Friedman's presentation was very good. He has a skilled way of communicating complex issues with powerful metaphors and anecdotes. He covered a broad and frightening range of issues with humor and creative storytelling. And he covered far more ground than I had expected (honest admission: I have not read Hot, Flat, and Crowded). The theme of the book was three main challenges:

  • Hot: the climate crisis
  • Flat: the rise of the global middle class (with consumptive behaviors paralleling those in the US)
  • Crowded: the population explosion

And Friedman also covered the issues of energy poverty around the world (showing a powerful picture of students in Guinea studying at night by the light of the airport), biodiversity loss, the plight of "petrodictators," and other related challenges. I was puzzled to see that energy decline was not on the list.

More troubling was Friedman's seeming belief that what he calls Energy Technology can fix all these problems. Never mind the assumption that we have the time, capital, supply chains, and natural resources to quickly deploy these technologies (some of which don't yet exist). I wrestled with this question, which I wanted to ask Friedman:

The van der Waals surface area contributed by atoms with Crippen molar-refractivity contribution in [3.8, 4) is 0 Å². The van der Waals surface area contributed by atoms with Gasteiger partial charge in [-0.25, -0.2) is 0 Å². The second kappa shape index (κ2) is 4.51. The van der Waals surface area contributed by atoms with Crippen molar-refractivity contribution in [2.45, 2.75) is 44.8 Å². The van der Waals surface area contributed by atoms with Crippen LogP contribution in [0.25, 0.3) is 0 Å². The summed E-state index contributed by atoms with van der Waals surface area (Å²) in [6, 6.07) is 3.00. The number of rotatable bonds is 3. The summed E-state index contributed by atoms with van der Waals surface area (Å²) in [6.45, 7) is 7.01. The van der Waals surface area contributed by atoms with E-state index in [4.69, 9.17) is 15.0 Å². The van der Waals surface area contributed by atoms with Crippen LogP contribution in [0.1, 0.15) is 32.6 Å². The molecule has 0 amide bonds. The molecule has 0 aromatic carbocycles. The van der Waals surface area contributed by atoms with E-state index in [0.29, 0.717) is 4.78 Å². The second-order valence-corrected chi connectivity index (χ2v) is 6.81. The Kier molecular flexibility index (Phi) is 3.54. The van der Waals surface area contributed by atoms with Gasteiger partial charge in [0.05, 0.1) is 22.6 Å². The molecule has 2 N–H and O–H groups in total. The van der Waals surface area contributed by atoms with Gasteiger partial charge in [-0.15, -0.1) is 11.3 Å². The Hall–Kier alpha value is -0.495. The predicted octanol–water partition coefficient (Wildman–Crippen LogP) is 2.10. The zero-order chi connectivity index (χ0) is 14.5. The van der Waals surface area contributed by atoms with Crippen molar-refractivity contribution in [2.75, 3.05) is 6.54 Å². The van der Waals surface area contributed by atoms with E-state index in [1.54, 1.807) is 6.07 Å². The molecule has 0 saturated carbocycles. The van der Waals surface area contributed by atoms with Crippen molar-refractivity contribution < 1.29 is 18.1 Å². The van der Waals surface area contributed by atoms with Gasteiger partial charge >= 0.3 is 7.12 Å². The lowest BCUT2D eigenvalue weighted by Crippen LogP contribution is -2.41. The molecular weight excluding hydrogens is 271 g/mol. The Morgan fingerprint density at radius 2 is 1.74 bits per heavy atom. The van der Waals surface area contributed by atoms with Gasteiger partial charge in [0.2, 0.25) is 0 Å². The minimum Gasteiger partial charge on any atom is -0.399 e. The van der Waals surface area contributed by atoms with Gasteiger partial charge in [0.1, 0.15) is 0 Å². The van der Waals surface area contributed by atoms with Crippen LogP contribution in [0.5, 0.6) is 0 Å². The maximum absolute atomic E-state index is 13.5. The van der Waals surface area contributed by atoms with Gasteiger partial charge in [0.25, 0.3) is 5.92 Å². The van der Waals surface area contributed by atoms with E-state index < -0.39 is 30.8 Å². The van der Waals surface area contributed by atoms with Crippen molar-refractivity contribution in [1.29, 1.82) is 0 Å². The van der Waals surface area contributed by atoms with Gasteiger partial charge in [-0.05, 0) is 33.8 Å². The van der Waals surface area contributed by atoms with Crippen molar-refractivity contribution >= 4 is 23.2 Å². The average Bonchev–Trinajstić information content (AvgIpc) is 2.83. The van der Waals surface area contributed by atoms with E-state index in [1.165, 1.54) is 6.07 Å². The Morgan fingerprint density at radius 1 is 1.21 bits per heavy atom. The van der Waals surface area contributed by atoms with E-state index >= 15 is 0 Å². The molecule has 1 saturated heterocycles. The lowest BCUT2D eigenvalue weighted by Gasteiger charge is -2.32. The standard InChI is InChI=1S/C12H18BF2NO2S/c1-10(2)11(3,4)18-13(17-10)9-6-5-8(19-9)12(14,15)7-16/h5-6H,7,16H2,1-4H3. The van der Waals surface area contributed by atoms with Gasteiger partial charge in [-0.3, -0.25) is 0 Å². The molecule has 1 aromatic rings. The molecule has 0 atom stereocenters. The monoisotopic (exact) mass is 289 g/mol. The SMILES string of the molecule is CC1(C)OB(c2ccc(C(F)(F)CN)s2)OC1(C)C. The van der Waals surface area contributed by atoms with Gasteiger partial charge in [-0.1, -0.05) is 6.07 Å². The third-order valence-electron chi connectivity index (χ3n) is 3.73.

"Let's assume that energy technology can solve the hot part of the equation. [BIG ASSUMPTION.] How does ET solve flat and crowded?"

Friedman himself talked about the loss of biodiversity. That's just one in an array of environmental collapses our population and consumption have caused. Energy technology doesn't solve fresh water depletion, soil erosion, the loss of arable land, depletion of fish stocks, etc.

And he ended his book—and his presentation—with the eulogy given by Amory Lovins when Donella Meadows passed away:

When asked if we have enough time to prevent catastrophe, she'd always say that we have exactly enough time — starting now.

Meadows was the author of Limits to Growth, a report that explored the consequences of exponential growth in population, industrialization, pollution, food production, and resource depletion on the earth’s ecosystems.